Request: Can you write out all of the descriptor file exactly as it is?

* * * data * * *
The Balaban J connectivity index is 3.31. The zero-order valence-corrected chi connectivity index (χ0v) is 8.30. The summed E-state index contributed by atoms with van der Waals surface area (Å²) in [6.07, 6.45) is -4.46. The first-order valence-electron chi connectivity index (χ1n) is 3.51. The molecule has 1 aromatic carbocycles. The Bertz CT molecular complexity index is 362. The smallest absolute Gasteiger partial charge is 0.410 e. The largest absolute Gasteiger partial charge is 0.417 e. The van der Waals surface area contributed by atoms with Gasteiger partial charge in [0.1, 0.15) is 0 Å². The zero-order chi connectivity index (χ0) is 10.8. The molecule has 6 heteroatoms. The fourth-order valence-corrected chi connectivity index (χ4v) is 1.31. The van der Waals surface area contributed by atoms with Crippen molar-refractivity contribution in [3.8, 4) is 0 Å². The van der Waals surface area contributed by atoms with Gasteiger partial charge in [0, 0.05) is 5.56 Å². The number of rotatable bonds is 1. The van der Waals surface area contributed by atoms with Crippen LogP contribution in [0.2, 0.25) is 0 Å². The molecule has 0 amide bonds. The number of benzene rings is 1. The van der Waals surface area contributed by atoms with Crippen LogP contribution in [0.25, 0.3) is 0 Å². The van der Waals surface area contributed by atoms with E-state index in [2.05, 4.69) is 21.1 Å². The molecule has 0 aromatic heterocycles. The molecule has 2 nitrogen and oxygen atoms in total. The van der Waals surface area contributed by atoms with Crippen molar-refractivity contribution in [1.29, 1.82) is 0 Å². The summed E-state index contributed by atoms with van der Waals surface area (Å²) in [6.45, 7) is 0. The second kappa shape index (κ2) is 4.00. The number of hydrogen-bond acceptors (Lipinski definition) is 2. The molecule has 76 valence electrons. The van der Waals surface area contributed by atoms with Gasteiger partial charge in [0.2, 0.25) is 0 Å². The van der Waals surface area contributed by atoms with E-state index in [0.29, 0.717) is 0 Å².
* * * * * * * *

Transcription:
The Balaban J connectivity index is 3.31. The zero-order valence-corrected chi connectivity index (χ0v) is 8.30. The summed E-state index contributed by atoms with van der Waals surface area (Å²) in [6.07, 6.45) is -4.46. The first-order valence-electron chi connectivity index (χ1n) is 3.51. The molecule has 1 aromatic carbocycles. The Bertz CT molecular complexity index is 362. The smallest absolute Gasteiger partial charge is 0.410 e. The largest absolute Gasteiger partial charge is 0.417 e. The van der Waals surface area contributed by atoms with Gasteiger partial charge in [0.1, 0.15) is 0 Å². The zero-order chi connectivity index (χ0) is 10.8. The molecule has 6 heteroatoms. The fourth-order valence-corrected chi connectivity index (χ4v) is 1.31. The van der Waals surface area contributed by atoms with Crippen molar-refractivity contribution in [3.8, 4) is 0 Å². The van der Waals surface area contributed by atoms with Gasteiger partial charge in [0, 0.05) is 5.56 Å². The number of rotatable bonds is 1. The van der Waals surface area contributed by atoms with Crippen LogP contribution in [0.2, 0.25) is 0 Å². The molecule has 0 amide bonds. The number of benzene rings is 1. The van der Waals surface area contributed by atoms with Crippen LogP contribution in [0.25, 0.3) is 0 Å². The van der Waals surface area contributed by atoms with E-state index in [2.05, 4.69) is 21.1 Å². The molecule has 0 aromatic heterocycles. The molecule has 2 nitrogen and oxygen atoms in total. The van der Waals surface area contributed by atoms with Crippen molar-refractivity contribution in [1.29, 1.82) is 0 Å². The summed E-state index contributed by atoms with van der Waals surface area (Å²) in [6.45, 7) is 0. The second kappa shape index (κ2) is 4.00. The number of hydrogen-bond acceptors (Lipinski definition) is 2. The molecule has 76 valence electrons. The van der Waals surface area contributed by atoms with Gasteiger partial charge in [0.2, 0.25) is 0 Å². The van der Waals surface area contributed by atoms with E-state index in [0.29, 0.717) is 0 Å².